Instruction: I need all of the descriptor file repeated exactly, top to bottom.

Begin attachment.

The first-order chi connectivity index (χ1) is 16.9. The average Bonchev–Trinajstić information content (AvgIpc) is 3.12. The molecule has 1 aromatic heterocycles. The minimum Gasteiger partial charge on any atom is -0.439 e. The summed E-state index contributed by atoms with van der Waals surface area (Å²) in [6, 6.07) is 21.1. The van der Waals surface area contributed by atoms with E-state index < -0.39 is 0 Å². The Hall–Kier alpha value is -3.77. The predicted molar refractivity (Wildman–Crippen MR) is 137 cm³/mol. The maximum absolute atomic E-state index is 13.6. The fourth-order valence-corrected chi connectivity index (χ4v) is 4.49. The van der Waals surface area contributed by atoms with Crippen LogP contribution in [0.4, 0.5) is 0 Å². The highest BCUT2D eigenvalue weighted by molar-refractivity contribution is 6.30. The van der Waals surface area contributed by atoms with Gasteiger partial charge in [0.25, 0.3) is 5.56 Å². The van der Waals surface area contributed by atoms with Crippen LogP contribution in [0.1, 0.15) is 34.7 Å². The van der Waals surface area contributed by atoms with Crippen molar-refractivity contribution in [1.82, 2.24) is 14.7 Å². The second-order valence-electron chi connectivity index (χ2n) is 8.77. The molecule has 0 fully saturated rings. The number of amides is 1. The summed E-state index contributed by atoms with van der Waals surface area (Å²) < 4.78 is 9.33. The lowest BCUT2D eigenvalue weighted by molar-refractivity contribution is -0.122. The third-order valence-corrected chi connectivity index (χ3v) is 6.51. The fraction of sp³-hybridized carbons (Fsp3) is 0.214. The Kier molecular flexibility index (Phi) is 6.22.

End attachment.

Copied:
The first-order chi connectivity index (χ1) is 16.9. The average Bonchev–Trinajstić information content (AvgIpc) is 3.12. The molecule has 1 aromatic heterocycles. The minimum Gasteiger partial charge on any atom is -0.439 e. The summed E-state index contributed by atoms with van der Waals surface area (Å²) in [6, 6.07) is 21.1. The van der Waals surface area contributed by atoms with E-state index < -0.39 is 0 Å². The Hall–Kier alpha value is -3.77. The predicted molar refractivity (Wildman–Crippen MR) is 137 cm³/mol. The maximum absolute atomic E-state index is 13.6. The fourth-order valence-corrected chi connectivity index (χ4v) is 4.49. The van der Waals surface area contributed by atoms with Crippen LogP contribution in [0.4, 0.5) is 0 Å². The highest BCUT2D eigenvalue weighted by molar-refractivity contribution is 6.30. The van der Waals surface area contributed by atoms with Gasteiger partial charge in [0.25, 0.3) is 5.56 Å². The van der Waals surface area contributed by atoms with Crippen LogP contribution in [0.1, 0.15) is 34.7 Å². The van der Waals surface area contributed by atoms with Crippen molar-refractivity contribution in [1.82, 2.24) is 14.7 Å². The second-order valence-electron chi connectivity index (χ2n) is 8.77. The molecule has 0 fully saturated rings. The number of amides is 1. The summed E-state index contributed by atoms with van der Waals surface area (Å²) < 4.78 is 9.33. The lowest BCUT2D eigenvalue weighted by molar-refractivity contribution is -0.122. The third-order valence-corrected chi connectivity index (χ3v) is 6.51. The fraction of sp³-hybridized carbons (Fsp3) is 0.214. The Kier molecular flexibility index (Phi) is 6.22.